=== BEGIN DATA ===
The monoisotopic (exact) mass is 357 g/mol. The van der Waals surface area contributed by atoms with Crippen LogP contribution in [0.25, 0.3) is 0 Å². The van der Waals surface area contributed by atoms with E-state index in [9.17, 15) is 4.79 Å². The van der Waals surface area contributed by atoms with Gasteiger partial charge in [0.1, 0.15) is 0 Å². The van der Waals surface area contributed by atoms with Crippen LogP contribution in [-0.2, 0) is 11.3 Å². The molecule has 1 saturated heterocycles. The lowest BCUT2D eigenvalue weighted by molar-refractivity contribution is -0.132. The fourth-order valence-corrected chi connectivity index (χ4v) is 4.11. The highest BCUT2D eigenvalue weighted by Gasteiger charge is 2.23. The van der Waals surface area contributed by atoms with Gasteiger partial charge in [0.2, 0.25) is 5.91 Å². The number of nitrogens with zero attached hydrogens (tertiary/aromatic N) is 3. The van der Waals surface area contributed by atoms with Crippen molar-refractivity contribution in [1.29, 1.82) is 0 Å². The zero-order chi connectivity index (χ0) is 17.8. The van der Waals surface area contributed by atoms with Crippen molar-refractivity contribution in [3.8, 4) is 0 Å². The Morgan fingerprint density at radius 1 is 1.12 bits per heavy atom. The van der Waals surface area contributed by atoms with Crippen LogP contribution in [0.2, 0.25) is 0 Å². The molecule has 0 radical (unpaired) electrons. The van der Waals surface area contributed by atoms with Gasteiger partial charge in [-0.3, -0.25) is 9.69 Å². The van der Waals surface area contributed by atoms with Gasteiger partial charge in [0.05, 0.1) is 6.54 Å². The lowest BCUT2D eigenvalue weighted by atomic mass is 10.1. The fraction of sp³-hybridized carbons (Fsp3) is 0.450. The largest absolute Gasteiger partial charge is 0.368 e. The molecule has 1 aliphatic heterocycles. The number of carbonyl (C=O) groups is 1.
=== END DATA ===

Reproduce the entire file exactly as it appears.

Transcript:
The monoisotopic (exact) mass is 357 g/mol. The van der Waals surface area contributed by atoms with Crippen LogP contribution in [0.25, 0.3) is 0 Å². The van der Waals surface area contributed by atoms with E-state index in [9.17, 15) is 4.79 Å². The van der Waals surface area contributed by atoms with Gasteiger partial charge in [0.1, 0.15) is 0 Å². The van der Waals surface area contributed by atoms with Crippen LogP contribution in [-0.2, 0) is 11.3 Å². The molecule has 1 saturated heterocycles. The lowest BCUT2D eigenvalue weighted by molar-refractivity contribution is -0.132. The fourth-order valence-corrected chi connectivity index (χ4v) is 4.11. The highest BCUT2D eigenvalue weighted by Gasteiger charge is 2.23. The van der Waals surface area contributed by atoms with Gasteiger partial charge in [0.2, 0.25) is 5.91 Å². The number of nitrogens with zero attached hydrogens (tertiary/aromatic N) is 3. The van der Waals surface area contributed by atoms with Crippen molar-refractivity contribution in [1.29, 1.82) is 0 Å². The zero-order chi connectivity index (χ0) is 17.8. The van der Waals surface area contributed by atoms with Crippen molar-refractivity contribution in [3.8, 4) is 0 Å². The Morgan fingerprint density at radius 1 is 1.12 bits per heavy atom. The van der Waals surface area contributed by atoms with Crippen LogP contribution in [0.2, 0.25) is 0 Å². The molecule has 0 radical (unpaired) electrons. The van der Waals surface area contributed by atoms with Gasteiger partial charge in [-0.3, -0.25) is 9.69 Å². The van der Waals surface area contributed by atoms with Gasteiger partial charge in [0.05, 0.1) is 6.54 Å². The lowest BCUT2D eigenvalue weighted by atomic mass is 10.1. The fraction of sp³-hybridized carbons (Fsp3) is 0.450. The largest absolute Gasteiger partial charge is 0.368 e. The molecule has 1 aliphatic heterocycles. The number of carbonyl (C=O) groups is 1.